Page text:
So much for the lightening round concept. Those same snooty blogging purists who insist that you are supposed to post more often than once each senatorial term also insist that posts should be short and snappy, not of the “wall of words” variety. And since I think this safely qualifies as a wall of words, my other twenty days of material will have to wait. But be sure to check back every few weeks, as I will be covering more pressing topics such as our low housing inventory,  our current difficulties with appraisals, the latest from Case-Shiller (San Diego is up zero-point-four percent month over month; take that!), and how my daughter just had her wisdom teeth taken out (all four of them, which cost me only slightly less than a trip to the nursery). 

The Elephant in the Room – Coercion, content creation, and out of the mouths of babes

“It’s stupid to give away your content for free,” my daughter scolded.

Daughter Number 1 is home on a brief layover between journalism stints at New York Magazine and The New York Times Washington D.C. Bureau. We were discussing the parallels between the changes in her profession and mine brought about by the Internet. And when she uttered those words, she pretty much summed up what I see as the central issue to the third-parting syndication debate.

It’s stupid to give away content for free. But so many agents and brokers continue not only to do just that, but to do it proudly, defending their position by suggesting that both consumers are entitled to our content and sellers are harmed if we don’t freely cough it up to anyone who asks.

Neither is true. But both are concepts that are being aggressively promoted by the owners of the third-party “search” sites, like Zillow and Trulia in a rather shameless game of shaming the broker community into giving them what they want – namely, our valuable listing data. They do this by enlisting the public-at-large, both home-shopping consumers and our selling clients, to fight their battle for them. It’s become an all-out media blitz of late. “Hey, it’s not us! You owe it to the people!”

Do we?

“I, for one, applaud ARG’s move. It was bold and, in my opinion, it was right.”

I wrote those words back in January when local brokerage Abbott Realty Group (ARG) took their stand against syndicating listings to third-party sites (like Zillow and Trulia).  That’s my story, and I am sticking to it.

ARG’s fearless leader, Jim Abbott, took a stand, and (at the risk of understating) his position sparked a lot of debate among agents and brokers. Now Jim has published a video follow-up, “Life After Listing Syndication” in which he delivers what I believe to be the most thoughtful, well-crafted argument against third-party site listing syndication I have seen to date. And I have seen a bunch.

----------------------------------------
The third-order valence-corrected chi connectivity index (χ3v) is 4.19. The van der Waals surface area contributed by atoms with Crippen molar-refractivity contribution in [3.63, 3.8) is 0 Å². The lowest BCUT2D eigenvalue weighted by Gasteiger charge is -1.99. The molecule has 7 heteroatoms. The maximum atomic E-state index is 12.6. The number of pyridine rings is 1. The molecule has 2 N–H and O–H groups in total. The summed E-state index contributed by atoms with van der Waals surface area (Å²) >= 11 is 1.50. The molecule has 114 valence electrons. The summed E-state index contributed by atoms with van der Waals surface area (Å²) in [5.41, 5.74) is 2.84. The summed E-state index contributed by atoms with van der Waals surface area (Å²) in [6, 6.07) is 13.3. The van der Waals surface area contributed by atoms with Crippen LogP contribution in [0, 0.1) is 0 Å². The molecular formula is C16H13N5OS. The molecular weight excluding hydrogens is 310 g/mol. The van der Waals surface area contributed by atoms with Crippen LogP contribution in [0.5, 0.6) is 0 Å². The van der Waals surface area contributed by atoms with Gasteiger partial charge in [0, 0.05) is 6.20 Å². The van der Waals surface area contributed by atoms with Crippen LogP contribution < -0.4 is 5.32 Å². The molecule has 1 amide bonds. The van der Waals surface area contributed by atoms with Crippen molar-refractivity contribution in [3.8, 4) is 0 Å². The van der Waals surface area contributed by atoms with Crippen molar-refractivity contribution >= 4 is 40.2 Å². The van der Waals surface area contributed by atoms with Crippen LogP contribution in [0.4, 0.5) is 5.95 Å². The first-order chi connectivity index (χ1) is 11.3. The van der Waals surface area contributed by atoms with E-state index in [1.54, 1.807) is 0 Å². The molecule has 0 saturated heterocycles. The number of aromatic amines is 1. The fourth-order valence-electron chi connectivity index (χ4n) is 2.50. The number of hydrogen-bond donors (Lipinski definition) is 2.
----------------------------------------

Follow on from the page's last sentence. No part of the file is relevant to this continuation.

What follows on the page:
Mr. Abbott touched on many points where listing syndication is concerned. Today I focus, primarily, on just one – content – because that is the elephant in the room.

The parallels between journalism and real estate that my daughter and I were discussing are worth considering. Take the similarities between listing syndication to third-party sites and the rise of the Huffington Post.

At the recent White House Correspondents Dinner while addressing Arianna Huffington, President Obama quipped, “There’s no one else out there linking to the kinds of hard-hitting journalism that HuffPo is linking to every single day. Give them a round of applause… And… you don’t pay them! It’s a great business model.” Laughter ensued.

That’s pretty funny, all right. It’s almost as funny as the business models of the listing aggregators like Zillow and Trulia, only the joke’s on us.

The public doesn’t deserve to be given a newspaper or a magazine for free any more than journalists have a moral obligation to give away their content to anyone who will publish it, digitally or otherwise. For real estate agents and brokers, we similarly owe no such duty to populate and monetize other’s business opportunities.

Journalists create content; so do we. The only arguable difference is that our content is, in theory, created with the sole intent of promoting a product for sale – our client’s home.  As a consumer, however, you are probably also aware of the fact that the content is created and shared for the purpose of advertising the creator – the real estate agent and broker. So as you consider the rhetoric coming from the third-party site camps, and from the agents and brokers who defend their pro-syndication stance, consider who the true intended beneficiary of this advertising might really be. Hint: It’s not the home seller.

So if we agree that it is not the consumer’s divine right, nor Zillow’s or Trulia’s, to have our content regurgitated freely, in knee-jerk fashion, to any and every conceivable publisher, then we are left with the argument about whether or not our selling clients are owed product placement on third-party sites – and with the argument about whom the content, in fact, belongs to.